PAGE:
St. Stephen / Milltown

St. Stephen (2011 population: 4,817) is in Charlotte County, situated on the east bank of the St. Croix River around the intersection of New Brunswick Route 170 and the southern terminus of New Brunswick Route 3.

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The St. Croix River marks a section of the international boundary between the United States and Canada, forming a natural border between the towns on either side of the river bank. The government dock, which is more like a very small pier, is subject to a 22 foot tide, and the marine trade is minute for this reason.

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Calais is connected to St. Stephen by the Ferry Point International Bridge and the Milltown International Bridge.

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Until it was discontinued, passenger rail service was once housed in St. Stephen at the Canadian Pacific Railway station. The building now contains a New Brunswick visitor and tourist information centre, since the spur line was decommissioned and turned into the Riverfront Walking Trail.

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Woodland Rail operates a spur line between its pulp and paper plant in Baileyville, Maine and St. Stephen, where the New Brunswick Southern Railway takes Woodland freight to Saint John for wider distribution.

Residents of St. Stephen and Calais often regard their community as one place, cooperating in their fire departments and other community projects. As evidence of the longtime friendship between the towns, during the War of 1812, the British military provided St. Stephen with a large supply of gunpowder for protection against the enemy Americans in Calais, but the town elders gave the gunpowder to Calais for its Fourth of July celebrations.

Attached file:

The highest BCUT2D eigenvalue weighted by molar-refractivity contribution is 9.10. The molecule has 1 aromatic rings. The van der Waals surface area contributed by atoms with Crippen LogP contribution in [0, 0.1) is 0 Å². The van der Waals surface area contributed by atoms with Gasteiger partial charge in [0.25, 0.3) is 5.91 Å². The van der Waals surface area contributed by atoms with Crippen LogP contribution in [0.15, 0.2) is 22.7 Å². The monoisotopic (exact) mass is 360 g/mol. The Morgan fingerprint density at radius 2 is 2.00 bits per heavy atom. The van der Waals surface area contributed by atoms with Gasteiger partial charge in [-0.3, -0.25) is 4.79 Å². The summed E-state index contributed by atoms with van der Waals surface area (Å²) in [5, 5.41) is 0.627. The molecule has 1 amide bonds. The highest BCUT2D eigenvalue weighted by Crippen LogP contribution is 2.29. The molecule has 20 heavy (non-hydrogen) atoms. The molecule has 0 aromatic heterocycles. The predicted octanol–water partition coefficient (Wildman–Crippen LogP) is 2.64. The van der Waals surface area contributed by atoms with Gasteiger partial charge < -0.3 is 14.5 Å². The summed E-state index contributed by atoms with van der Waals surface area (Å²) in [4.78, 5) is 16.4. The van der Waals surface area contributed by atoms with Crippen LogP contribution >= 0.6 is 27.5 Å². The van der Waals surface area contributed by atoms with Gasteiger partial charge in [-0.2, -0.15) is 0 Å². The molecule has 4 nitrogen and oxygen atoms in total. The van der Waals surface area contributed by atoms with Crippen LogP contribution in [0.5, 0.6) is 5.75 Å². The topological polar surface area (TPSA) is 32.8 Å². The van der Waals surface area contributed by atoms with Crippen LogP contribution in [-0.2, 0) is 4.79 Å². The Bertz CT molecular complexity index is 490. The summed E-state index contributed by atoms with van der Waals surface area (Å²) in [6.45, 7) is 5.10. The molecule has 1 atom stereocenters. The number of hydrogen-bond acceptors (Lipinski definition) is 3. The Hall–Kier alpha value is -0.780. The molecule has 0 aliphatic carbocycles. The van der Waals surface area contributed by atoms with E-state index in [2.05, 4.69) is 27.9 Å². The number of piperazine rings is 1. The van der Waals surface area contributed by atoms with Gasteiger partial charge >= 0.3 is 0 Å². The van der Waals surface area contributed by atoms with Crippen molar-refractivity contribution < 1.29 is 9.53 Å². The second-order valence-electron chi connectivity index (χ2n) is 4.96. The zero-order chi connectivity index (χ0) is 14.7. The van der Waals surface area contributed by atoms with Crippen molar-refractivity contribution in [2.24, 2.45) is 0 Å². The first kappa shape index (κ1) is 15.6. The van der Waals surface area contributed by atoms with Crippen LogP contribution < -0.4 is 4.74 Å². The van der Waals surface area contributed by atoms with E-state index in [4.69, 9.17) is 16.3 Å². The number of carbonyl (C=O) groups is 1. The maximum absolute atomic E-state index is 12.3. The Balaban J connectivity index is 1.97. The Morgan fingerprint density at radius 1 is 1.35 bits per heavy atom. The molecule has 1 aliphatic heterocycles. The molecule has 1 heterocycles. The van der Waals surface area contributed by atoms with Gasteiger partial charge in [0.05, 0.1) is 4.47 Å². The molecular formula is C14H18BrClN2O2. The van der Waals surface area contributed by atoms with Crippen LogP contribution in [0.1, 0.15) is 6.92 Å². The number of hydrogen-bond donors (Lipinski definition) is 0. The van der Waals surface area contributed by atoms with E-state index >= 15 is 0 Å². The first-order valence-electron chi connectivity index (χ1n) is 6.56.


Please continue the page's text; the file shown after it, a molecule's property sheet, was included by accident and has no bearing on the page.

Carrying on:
For much of their history, both towns’ fire departments have responded in tandem to any fire call on either side of the border.

Some history: The Passamaquoddy people were the first to make their home along the St. Croix River. They dispersed and hunted inland in the winter; in the summer, they gathered more closely together on the coast and islands, and primarily harvested seafood, including porpoise. In 1604, French explorer Samuel de Champlain and his men spent a winter here. The Passamaquoddy were moved off their original lands repeatedly by European settlers since that time.

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St. Stephen’s Roman Catholic Church

During Queen Anne’s War, in response to the French Raid on Deerfield, New Englander Major Benjamin Church raided the Acadian villages of Castine, Maine (then known as Penobscot). From the Raid on Castine, Maine, Church learned that Michel Chartier, who was granted the land of present-day St. Stephen, was building a fort at Passamaquoddy Bay. Church and his men arrived at the Passamaquoddy Bay on board the Province Galley, Gosport and Fearly and several other vessels. Church travelled up the St. Croix River to St. Stephen and, on June 7, 1704, took Chartier by surprise and his family fled into the woods. On June 13, Church reported they were destroying the crops of the Acadians and the Acadians and Natives fired upon Church’s troops and a three hour exchange ensued. Church killed and imprisoned Acadians and Natives, with the total number being 35. One of Church’s men was wounded. They pillaged and plundered the community.